Integrating City Planning and Emergency Preparedness: Some of the Reasons Why
March 1995 (VOL. 13, NO. 1)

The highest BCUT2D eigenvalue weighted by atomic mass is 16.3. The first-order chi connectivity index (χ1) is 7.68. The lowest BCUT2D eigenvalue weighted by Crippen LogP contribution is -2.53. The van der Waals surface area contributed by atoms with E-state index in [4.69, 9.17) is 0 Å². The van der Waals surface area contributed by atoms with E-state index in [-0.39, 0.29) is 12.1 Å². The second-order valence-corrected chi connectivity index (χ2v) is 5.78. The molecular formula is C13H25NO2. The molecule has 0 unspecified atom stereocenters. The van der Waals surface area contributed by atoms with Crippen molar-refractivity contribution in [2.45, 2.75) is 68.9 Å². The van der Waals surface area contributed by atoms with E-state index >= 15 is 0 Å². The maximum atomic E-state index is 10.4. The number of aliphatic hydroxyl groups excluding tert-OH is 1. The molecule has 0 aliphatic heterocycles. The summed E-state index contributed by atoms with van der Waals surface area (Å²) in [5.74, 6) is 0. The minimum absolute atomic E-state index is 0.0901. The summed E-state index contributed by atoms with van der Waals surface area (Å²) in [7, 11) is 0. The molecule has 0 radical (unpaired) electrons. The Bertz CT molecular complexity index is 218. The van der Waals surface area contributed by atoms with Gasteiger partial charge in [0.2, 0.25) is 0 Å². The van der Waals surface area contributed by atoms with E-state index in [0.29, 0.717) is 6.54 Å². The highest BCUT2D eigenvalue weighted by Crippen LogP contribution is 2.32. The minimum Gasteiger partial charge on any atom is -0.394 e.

When proposing urban redevelopment and renewal schemes, what responsibility does the city planner have to ensure citizens are not placed at risk? How can the practical integration of emergency planning and city planning principles be achieved? While their importance is not contested, questions such as these are not part of the contemporary planner’s creed, even though the industrial hazardscape of cities and towns, in particular, is increasing. There is a compelling need for a closer integration between disaster and city planning. Planners need to consider aspects of emergency management, risk assessment and hazard vulnerability in their planning and development deliberations. An emergency management focus is particularly necessary when urban renewal and redevelopment is being considered. Of special importance is the need for the planners to understand that large-scale urban and industrial projects can exacerbate the plight of existing ‘at-risk’ groups, and may even create a more hazardous social environment for both existing and future populations. These issues are examined in two articles. This first paper examines the issues in the context of emergency management and other relevant literature. In the second paper, two case studies are presented to demonstrate how these issues translate into practice.